I broke up with a serious ex-boyfriend in part because he wasn’t sure that he wanted the responsibility of the boys, and I had no choice but to respect that. Whomever I end up with has to accept the twins, and that the three of us are a package deal. I made that decision at 27, when I barely knew what drawing that line in the sand would mean. Children need to know that we choose them, always, even before they understand the choices we've made to do that.
Together with their mom and great-grandmother, I’m just trying to get everything right for these boys, while worrying that I’m somehow damaging them by being gone long stretches for work, and also struggling to find time for myself. I hear this is parenting-stress 101.
Last year, I spent six months in London creating and preparing to launch Basquiat’s Defacement: The Project. London was the best place for me and my work at the time, but it was hard for all three of us. (“Are you done working on 'Basket' yet?” they asked over WhatsApp.) I recently had to cancel a video shoot to get to a pre-K graduation, because I had promised I’d be there. I feel guilty for all of the milestones I miss, and when I make a point of going to one, it takes extra hustle to keep up with the work I miss instead. I know lots of parents who struggle with this balance. But some aspects of life with the twins are more unique to our situation.
Because we speak publicly against police brutality, especially in our home state of Texas, which is deeply conservative and pro-police, my mother and I receive death threats. In the early days of Mothers Against Police Brutality, we alternated attending protests and meetings, so that someone could be home with the boys, and there for them in the worst-case scenario that something happened to one of us. We wanted activism to be a part of the twins' lives from the get-go, but we've always had to pick and choose the safer events for them to come along.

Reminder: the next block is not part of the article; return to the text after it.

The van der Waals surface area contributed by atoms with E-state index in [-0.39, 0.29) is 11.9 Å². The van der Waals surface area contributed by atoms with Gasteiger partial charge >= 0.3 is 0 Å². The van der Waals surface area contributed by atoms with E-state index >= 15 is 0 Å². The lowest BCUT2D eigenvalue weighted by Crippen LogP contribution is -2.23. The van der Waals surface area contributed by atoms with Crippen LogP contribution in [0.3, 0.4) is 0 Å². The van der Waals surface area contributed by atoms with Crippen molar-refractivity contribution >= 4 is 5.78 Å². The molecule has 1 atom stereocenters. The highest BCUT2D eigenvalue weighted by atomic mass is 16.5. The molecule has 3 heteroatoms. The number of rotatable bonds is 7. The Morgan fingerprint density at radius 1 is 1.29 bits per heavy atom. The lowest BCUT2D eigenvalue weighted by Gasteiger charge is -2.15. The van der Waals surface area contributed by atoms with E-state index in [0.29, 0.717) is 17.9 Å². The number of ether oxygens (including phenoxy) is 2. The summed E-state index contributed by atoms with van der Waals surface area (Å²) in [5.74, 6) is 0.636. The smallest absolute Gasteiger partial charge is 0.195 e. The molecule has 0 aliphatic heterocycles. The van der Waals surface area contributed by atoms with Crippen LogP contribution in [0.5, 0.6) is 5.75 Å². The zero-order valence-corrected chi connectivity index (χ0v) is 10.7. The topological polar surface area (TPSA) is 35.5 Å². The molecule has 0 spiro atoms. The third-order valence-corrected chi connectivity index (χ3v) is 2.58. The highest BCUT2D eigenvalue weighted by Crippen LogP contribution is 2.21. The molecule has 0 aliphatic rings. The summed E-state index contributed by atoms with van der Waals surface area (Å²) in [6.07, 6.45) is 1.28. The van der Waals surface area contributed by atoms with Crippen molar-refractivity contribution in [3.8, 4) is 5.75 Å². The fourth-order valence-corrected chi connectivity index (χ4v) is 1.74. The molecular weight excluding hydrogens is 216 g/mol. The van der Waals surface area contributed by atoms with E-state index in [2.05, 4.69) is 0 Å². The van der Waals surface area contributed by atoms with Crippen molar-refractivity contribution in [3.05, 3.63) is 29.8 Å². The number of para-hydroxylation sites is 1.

It’s hard to believe that America will change for the better, but it’s my job to do my best to help create a country that is better for my boys. When we look at the humanitarian crisis of the sanctioned police brutality in America, my family's void is too familiar. Father’s Day will be painful for too many like us, who've lost loved ones to state violence. I'm kind of relieved that the twins don’t yet understand what the holiday really means; this year, I'll be away from them again, doing "Basket" work. I don’t know what I’ll say as they get older, and the enormity and unfairness sink in.
As for me, I haven't gone back to my career in television yet. Instead, I became the first to write about police brutality in a mainstream women’s magazine, Elle, which influenced peer publications to finally cover the issue. I understood back in 2013 that we were in a pivotal moment in America’s history, and I wanted to be a part of it. I’ve since combined my activism and 13 years of art historical research to create groundbreaking scholarship on American painter Jean-Michel Basquiat and his most important painting, Defacement (The Death of Michael Stewart). It, too, is a commentary on police brutality, and I feel incredibly lucky to lead that conversation, while honoring my brother Clinton through my work.
My success is because of him, and the twins, and the changes I've made since they came into my life. They have been my inspiration and my biggest point of pride. When they get old enough understand what “Chaegy” does, I will proudly explain how much of it I owe to them.
And Clinton, know that your big sister’s got your babies. Always.